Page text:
Friday Fives: Favorite Fables

I used to have a book of Aesop’s fables when I was growing up, and I always enjoyed reading them. I’m not sure whether the morals often attached to the end of the brief stories originated with Aesop, but the point of each fable should be clear (though sometimes it’s not, or more than one moral can be found). So for today’s A-to-Z Friday Five, here are five fables:

The Hare and the Tortoise

The Hare was once boasting of his speed before the other animals. “I have never yet been beaten,” said he, “when I put forth my full speed. I challenge any one here to race with me.”

The Tortoise said quietly, “I accept your challenge.”

“That is a good joke,” said the Hare; “I could dance round you all the way.”

“Keep your boasting till you’ve beaten,” answered the Tortoise. “Shall we race?”

So a course was fixed and a start was made. The Hare darted almost out of sight at once, but soon stopped and, to show his contempt for the Tortoise, lay down to have a nap. The Tortoise plodded on and plodded on, and when the Hare awoke from his nap, he saw the Tortoise just near the winning-post and could not run up in time to save the race. Then said the Tortoise: “Plodding wins the race.”

The Lion and the Mouse

Once when a Lion was asleep a little Mouse began running up and down upon him; this soon wakened the Lion, who placed his huge paw upon him, and opened his big jaws to swallow him. “Pardon, O King,” cried the little Mouse: “forgive me this time, I shall never forget it: who knows but what I may be able to do you a turn some of these days?” The Lion was so tickled at the idea of the Mouse being able to help him, that he lifted up his paw and let him go. Some time after the Lion was caught in a trap, and the hunters who desired to carry him alive to the King, tied him to a tree while they went in search of a wagon to carry him on. Just then the little Mouse happened to pass by, and seeing the sad plight in which the Lion was, went up to him and soon gnawed away the ropes that bound the King of the Beasts. “Was I not right?” said the little Mouse.

The Goose That Laid Golden Eggs

One day a countryman going to the nest of his Goose found there an egg all yellow and glittering. When he took it up it was as heavy as lead and he was going to throw it away, because he thought a trick had been played upon him. But he took it home on second thoughts, and soon found to his delight that it was an egg of pure gold. Every morning the same thing occurred, and he soon became rich by selling his eggs. As he grew rich he grew greedy; and thinking to get at once all the gold the Goose could give, he killed it and opened it only to find nothing.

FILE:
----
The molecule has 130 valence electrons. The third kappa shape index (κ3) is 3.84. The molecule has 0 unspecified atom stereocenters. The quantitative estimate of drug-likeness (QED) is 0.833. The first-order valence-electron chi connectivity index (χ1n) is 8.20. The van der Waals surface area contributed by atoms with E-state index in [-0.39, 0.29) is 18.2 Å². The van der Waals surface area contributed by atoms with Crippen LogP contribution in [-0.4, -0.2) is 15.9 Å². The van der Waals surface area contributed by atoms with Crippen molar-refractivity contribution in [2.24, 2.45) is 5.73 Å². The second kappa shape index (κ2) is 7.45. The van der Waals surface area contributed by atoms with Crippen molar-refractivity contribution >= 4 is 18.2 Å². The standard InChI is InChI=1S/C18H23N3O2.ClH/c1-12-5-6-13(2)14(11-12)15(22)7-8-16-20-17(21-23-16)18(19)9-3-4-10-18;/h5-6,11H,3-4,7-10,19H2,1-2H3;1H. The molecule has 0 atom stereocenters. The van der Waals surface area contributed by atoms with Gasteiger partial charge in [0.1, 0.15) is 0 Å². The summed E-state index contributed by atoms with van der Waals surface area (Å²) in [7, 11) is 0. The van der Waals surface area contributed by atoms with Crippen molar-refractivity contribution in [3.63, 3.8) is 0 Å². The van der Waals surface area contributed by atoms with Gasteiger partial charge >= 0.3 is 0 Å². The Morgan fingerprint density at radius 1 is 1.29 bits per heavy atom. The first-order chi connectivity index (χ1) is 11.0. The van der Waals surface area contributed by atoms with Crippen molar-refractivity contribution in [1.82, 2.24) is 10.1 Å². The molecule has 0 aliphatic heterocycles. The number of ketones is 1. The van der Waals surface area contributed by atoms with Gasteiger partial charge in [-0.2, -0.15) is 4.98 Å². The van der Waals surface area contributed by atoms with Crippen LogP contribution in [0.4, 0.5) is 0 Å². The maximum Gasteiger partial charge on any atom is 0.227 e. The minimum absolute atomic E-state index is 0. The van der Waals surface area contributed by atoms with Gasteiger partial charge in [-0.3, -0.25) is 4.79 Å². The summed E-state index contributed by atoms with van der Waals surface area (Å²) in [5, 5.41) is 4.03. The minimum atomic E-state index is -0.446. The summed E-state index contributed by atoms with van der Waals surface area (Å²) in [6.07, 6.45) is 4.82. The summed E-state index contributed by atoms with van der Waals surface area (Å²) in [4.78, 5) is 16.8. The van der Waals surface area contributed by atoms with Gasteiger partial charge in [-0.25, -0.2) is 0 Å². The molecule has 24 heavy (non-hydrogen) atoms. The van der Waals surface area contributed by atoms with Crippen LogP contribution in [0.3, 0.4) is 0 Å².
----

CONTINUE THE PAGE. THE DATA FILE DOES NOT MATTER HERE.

The Fox and the Crow

A Fox once saw a Crow fly off with a piece of cheese in its beak and settle on a branch of a tree. “That’s for me, as I am a Fox,” said Master Reynard, and he walked up to the foot of the tree. “Good-day, Mistress Crow,” he cried. “How well you are looking to-day: how glossy your feathers; how bright your eye. I feel sure your voice must surpass that of other birds, just as your figure does; let me hear but one song from you that I may greet you as the Queen of Birds.” The Crow lifted up her head and began to caw her best, but the moment she opened her mouth the piece of cheese fell to the ground, only to be snapped up by Master Fox. “That will do,” said he. “That was all I wanted. In exchange for your cheese I will give you a piece of advice for the future: Do not trust flatterers.”

The Boy Who Cried Wolf

There was once a young Shepherd Boy who tended his sheep at the foot of a mountain near a dark forest. It was rather lonely for him all day, so he thought upon a plan by which he could get a little company and some excitement. He rushed down towards the village calling out “Wolf, Wolf,” and the villagers came out to meet him, and some of them stopped with him for a considerable time. This pleased the boy so much that a few days afterwards he tried the same trick, and again the villagers came to his help. But shortly after this a Wolf actually did come out from the forest, and began to worry the sheep, and the boy of course cried out “Wolf, Wolf,” still louder than before. But this time the villagers, who had been fooled twice before, thought the boy was again deceiving them, and nobody stirred to come to his help. So the Wolf made a good meal off the boy’s flock, and when the boy complained, the wise man of the village said: “A liar will not be believed, even when he speaks the truth.”